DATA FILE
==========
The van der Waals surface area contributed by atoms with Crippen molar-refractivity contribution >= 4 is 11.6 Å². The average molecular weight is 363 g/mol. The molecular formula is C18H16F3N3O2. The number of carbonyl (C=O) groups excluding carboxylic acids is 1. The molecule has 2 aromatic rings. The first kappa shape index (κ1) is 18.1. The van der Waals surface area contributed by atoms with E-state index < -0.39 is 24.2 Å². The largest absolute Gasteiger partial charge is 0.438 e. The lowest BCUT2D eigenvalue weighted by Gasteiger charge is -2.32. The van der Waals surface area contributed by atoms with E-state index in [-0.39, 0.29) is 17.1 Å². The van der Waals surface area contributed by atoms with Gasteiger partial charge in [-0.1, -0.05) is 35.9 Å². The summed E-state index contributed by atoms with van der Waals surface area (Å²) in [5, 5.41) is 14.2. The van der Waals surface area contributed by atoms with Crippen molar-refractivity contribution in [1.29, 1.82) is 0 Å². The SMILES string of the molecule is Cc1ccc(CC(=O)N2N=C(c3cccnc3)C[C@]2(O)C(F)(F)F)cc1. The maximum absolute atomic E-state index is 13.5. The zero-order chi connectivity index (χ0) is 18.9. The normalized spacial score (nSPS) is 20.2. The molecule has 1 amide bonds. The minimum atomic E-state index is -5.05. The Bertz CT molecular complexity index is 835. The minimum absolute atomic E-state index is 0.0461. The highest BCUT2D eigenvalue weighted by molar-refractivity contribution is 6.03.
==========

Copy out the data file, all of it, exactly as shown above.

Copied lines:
The van der Waals surface area contributed by atoms with Crippen molar-refractivity contribution >= 4 is 11.6 Å². The average molecular weight is 363 g/mol. The molecular formula is C18H16F3N3O2. The number of carbonyl (C=O) groups excluding carboxylic acids is 1. The molecule has 2 aromatic rings. The first kappa shape index (κ1) is 18.1. The van der Waals surface area contributed by atoms with E-state index < -0.39 is 24.2 Å². The largest absolute Gasteiger partial charge is 0.438 e. The lowest BCUT2D eigenvalue weighted by Gasteiger charge is -2.32. The van der Waals surface area contributed by atoms with E-state index in [-0.39, 0.29) is 17.1 Å². The van der Waals surface area contributed by atoms with Gasteiger partial charge in [-0.1, -0.05) is 35.9 Å². The summed E-state index contributed by atoms with van der Waals surface area (Å²) in [5, 5.41) is 14.2. The van der Waals surface area contributed by atoms with Crippen molar-refractivity contribution in [1.29, 1.82) is 0 Å². The SMILES string of the molecule is Cc1ccc(CC(=O)N2N=C(c3cccnc3)C[C@]2(O)C(F)(F)F)cc1. The maximum absolute atomic E-state index is 13.5. The zero-order chi connectivity index (χ0) is 18.9. The normalized spacial score (nSPS) is 20.2. The molecule has 1 amide bonds. The minimum atomic E-state index is -5.05. The Bertz CT molecular complexity index is 835. The minimum absolute atomic E-state index is 0.0461. The highest BCUT2D eigenvalue weighted by molar-refractivity contribution is 6.03.